Golly v. Northland Elevator Co.

Decision Date25 January 1926
Docket NumberNo. 5014.,5014.
Citation207 N.W. 438,53 N.D. 564
CourtNorth Dakota Supreme Court


Syllabus by the Court.

A plea or answer alleging the pendency of another action between the same parties, involving the same subject-matter, presents matter in abatement and not in bar of the cause of action alleged in the complaint.

Where property upon which one has a lien passes to the possession of another charged with the lien, and where the possessor subsequently disposes of the same in derogation of the right of the lienholder, such lienholder has an election to charge the wrongdoer in an action ex contractu or in an action in tort for conversion.

The bringing of a foreclosure action against the party in possession at the time the lien arose and against those into whose hands the property had passed subject to the lien, where the complaint was reasonably construed to allege the continued existence of the property within the jurisdiction of the court, does not manifest an election to waive any tort that may have been committed and to sue in contract.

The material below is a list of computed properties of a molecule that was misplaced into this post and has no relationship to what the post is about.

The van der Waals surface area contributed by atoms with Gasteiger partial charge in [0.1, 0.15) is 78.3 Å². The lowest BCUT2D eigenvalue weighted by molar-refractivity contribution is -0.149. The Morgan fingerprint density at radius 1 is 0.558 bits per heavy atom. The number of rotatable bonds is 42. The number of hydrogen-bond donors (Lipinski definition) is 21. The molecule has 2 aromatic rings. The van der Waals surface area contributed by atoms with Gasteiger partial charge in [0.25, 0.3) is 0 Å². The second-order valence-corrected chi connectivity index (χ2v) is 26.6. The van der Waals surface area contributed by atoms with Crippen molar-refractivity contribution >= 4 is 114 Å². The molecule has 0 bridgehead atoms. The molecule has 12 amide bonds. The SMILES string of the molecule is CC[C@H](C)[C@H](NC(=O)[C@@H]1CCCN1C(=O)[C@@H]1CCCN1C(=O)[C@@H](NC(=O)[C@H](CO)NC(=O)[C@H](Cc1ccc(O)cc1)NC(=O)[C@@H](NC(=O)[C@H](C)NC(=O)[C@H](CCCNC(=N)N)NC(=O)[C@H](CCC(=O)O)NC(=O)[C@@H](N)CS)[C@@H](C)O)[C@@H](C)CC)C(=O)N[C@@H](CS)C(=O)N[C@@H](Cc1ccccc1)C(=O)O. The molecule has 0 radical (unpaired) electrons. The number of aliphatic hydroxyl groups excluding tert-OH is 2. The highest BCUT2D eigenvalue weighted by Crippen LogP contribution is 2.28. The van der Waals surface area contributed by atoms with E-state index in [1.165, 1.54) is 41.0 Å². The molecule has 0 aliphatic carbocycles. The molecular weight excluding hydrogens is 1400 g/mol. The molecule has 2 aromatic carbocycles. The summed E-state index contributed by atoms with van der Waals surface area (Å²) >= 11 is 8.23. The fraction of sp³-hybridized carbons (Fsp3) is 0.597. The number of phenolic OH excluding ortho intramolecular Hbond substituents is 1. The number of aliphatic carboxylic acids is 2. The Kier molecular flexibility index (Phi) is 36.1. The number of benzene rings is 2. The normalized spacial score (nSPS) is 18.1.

The plaintiffs sued as partners, and it is held, for reasons stated in the opinion, that there was not a failure of proof in support of the allegation of partnership.

Where the market value of a commodity at a given time is in issue, it may be proved by one who made inquiries of persons engaged in buying in that market at the time, and his recollection may be refreshed by concurrent memoranda.

Where, on cross-examination, a witness is sought to be examined concerning a matter not covered in his direct examination and which is material to a defense upon which no evidence had been introduced at the time, such testimony may be properly excluded.

Where documents, which afford evidence of the plaintiffs' right in property which is the subject-matter in issue, are derived from the possession of the defendant, they may be introduced in evidence without a further foundation, consisting of testimonial knowledge of the witness as to the handwriting of the defendant's agent, by whom they appear to have been written.

Where it appears that an erroneous instruction affects only a matter of interest, the judgment may be corrected by eliminating that part which is affected by the instruction.

Appeal from District Court, Ward County; Geo. H. Moellring, Judge.

Action by N. O. Golly and another, as copartners, against the Northland Elevator Company, a corporation. From a judgment for plaintiffs and from an order overruling defendant's alternative motion for judgment non obstante, or for a new trial, defendant appeals. Judgment reduced, and as so reduced affirmed.F. B. Lambert, of Minot, for appellant.

Paul Campbell, of Minot, for respondents.